“We have made clear that Crossroads will be engaged in the tax reform fight, educating constituents about the issue and where their elected representatives stand on the topic,” said Jonathan Collegio, the group’s spokesman.

In Michigan, a newly formed group called Hardworking Americans has launched a $1 million ad buy against Sen. Debbie Stabenow, accusing the Democratic incumbent of raising taxes multiple times. The Michigan-based group was formed so late that it will not have to release names of its donors until after the election.

The spending underscores the belief that the biggest influence of super PACs, which proliferated after the Supreme Court’s 2010 Citizens United decision lifting restrictions on corporate political spending, may be in congressional campaigns. In many cases — including in Florida and Michigan — the groups are being created to back just one or two candidates.

Nebraska Democrat Bob Kerrey, who is running to reclaim his old Senate seat, is calling attention to money flowing into his race, saying he is concerned about the impact of last-minute spending by a conservative billionaire, Joe Ricketts, and his GOP allies.

A poll this week by the Omaha World Herald showed that race had tightened considerably, with Kerrey three percentage points behind opponent Deb Fischer, the state legislator who a few weeks ago held a double-digit lead.

A Ricketts-funded super PAC, Ending Spending Action Fund, has launched $434,000 in TV spots against Kerrey. Crossroads GPS announced this week an additional $420,000 ad buy against Kerrey, who advocates increasing taxes on the very wealthy as part of broader fiscal reform.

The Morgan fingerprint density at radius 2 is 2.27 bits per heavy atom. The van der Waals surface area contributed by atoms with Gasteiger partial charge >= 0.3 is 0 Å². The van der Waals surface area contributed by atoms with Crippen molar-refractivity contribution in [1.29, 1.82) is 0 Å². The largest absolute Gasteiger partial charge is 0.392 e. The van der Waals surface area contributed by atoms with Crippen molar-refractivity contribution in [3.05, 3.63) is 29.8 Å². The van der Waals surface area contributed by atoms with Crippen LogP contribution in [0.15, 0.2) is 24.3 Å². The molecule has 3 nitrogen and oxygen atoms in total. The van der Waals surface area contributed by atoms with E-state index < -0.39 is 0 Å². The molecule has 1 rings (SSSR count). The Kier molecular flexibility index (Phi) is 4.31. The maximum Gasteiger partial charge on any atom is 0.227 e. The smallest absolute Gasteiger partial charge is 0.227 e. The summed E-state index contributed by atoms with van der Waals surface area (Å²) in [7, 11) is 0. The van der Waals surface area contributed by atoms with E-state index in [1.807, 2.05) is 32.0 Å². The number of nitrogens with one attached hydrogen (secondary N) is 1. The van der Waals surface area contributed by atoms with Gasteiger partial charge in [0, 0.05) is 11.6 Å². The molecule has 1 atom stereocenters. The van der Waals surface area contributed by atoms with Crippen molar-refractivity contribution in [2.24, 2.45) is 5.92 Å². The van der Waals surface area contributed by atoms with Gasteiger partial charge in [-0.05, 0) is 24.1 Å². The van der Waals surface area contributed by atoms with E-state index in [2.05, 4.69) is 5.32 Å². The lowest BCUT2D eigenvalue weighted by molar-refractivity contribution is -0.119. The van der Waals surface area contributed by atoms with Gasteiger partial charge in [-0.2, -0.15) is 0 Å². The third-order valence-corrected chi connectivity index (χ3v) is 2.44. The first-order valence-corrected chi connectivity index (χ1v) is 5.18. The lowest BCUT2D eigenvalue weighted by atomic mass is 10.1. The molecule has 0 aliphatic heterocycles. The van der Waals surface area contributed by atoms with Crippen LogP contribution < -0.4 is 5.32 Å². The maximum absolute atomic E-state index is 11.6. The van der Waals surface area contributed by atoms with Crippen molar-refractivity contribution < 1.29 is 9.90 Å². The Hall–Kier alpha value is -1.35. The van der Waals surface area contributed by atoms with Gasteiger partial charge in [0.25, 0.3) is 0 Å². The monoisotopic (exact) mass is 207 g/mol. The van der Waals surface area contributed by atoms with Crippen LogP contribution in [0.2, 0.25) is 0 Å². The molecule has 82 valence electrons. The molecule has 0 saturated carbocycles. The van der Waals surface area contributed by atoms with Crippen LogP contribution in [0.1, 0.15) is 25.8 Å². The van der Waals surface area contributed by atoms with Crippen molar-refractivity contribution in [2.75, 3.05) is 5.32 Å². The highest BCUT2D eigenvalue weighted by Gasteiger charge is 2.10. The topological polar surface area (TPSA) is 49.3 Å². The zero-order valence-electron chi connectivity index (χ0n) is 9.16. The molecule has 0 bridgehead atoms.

The ad lambastes “liberal” Kerrey for supporting an energy tax and hits him for living in Greenwich Village for the past decade while he served as president of the New School.Despite the funds flowing in the effort to defeat Kerrey, the biggest outside spender so far is a ­super PAC backing him, End the Gridlock, which has spent more than $1.5 million. The group is funded by a handful of Los Angeles, New York and Omaha entrepreneurs and a $267,000 gift from a super PAC set up by former aides to Senate Majority Leader Harry M. Reid (D-Nev.).

Rickett’s high-dollar support for Fischer prompted Kerrey to write a widely distributed letter last week asking Ricketts to explain why he had spent so much.

“You may be motivated by a desire to keep your personal income taxes from rising,” Kerrey wrote. “I suspect you were angry about my vote in 1990 to support . . . an increase in the top rate” for taxpayers. He also noted that Fischer had supported legislation that cut taxes on Ricketts’s former company and others in the state.

Ricketts did not respond to requests for comment, but Brian Baker, who runs the super PAC that Ricketts created, said tax concerns are not a motivation. The organization is focused on fiscal and spending issues but is also trying to correct what Baker calls “Professor Kerrey’s characterizations of Fischer’s record.” Ending Spending has received most of its contributions from Ricketts, but it also took in $1 million from Adelson.

Ending Spending, which includes both a super PAC and a nonprofit organization, is expected to spend $15 million this election cycle — much of it in the campaign’s final weeks.

Dan Eggen and T. W. Farnam contributed to this report.

Tom Hamburger covers the intersection of money and politics for The Washington Post.